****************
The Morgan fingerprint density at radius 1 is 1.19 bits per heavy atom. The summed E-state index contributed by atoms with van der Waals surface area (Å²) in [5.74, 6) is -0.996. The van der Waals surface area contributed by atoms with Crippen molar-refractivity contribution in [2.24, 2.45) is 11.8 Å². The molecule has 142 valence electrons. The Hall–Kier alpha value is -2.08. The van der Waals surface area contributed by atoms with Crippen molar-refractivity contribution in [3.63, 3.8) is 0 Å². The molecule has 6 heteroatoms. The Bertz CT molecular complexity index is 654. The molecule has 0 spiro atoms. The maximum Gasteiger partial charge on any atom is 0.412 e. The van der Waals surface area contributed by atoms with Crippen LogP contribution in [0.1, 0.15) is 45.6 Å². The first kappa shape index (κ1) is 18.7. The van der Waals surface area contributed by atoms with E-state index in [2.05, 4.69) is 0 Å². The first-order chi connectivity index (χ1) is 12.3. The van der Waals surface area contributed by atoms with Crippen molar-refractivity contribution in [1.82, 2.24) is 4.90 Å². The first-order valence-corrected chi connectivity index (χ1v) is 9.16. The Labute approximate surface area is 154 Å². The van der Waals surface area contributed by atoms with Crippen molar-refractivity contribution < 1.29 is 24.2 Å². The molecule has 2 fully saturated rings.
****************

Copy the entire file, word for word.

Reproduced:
The Morgan fingerprint density at radius 1 is 1.19 bits per heavy atom. The summed E-state index contributed by atoms with van der Waals surface area (Å²) in [5.74, 6) is -0.996. The van der Waals surface area contributed by atoms with Crippen molar-refractivity contribution in [2.24, 2.45) is 11.8 Å². The molecule has 142 valence electrons. The Hall–Kier alpha value is -2.08. The van der Waals surface area contributed by atoms with Crippen molar-refractivity contribution in [3.63, 3.8) is 0 Å². The molecule has 6 heteroatoms. The Bertz CT molecular complexity index is 654. The molecule has 0 spiro atoms. The maximum Gasteiger partial charge on any atom is 0.412 e. The van der Waals surface area contributed by atoms with Crippen LogP contribution in [0.1, 0.15) is 45.6 Å². The first kappa shape index (κ1) is 18.7. The van der Waals surface area contributed by atoms with E-state index in [2.05, 4.69) is 0 Å². The first-order chi connectivity index (χ1) is 12.3. The van der Waals surface area contributed by atoms with Crippen molar-refractivity contribution in [1.82, 2.24) is 4.90 Å². The first-order valence-corrected chi connectivity index (χ1v) is 9.16. The Labute approximate surface area is 154 Å². The van der Waals surface area contributed by atoms with Crippen molar-refractivity contribution < 1.29 is 24.2 Å². The molecule has 2 fully saturated rings.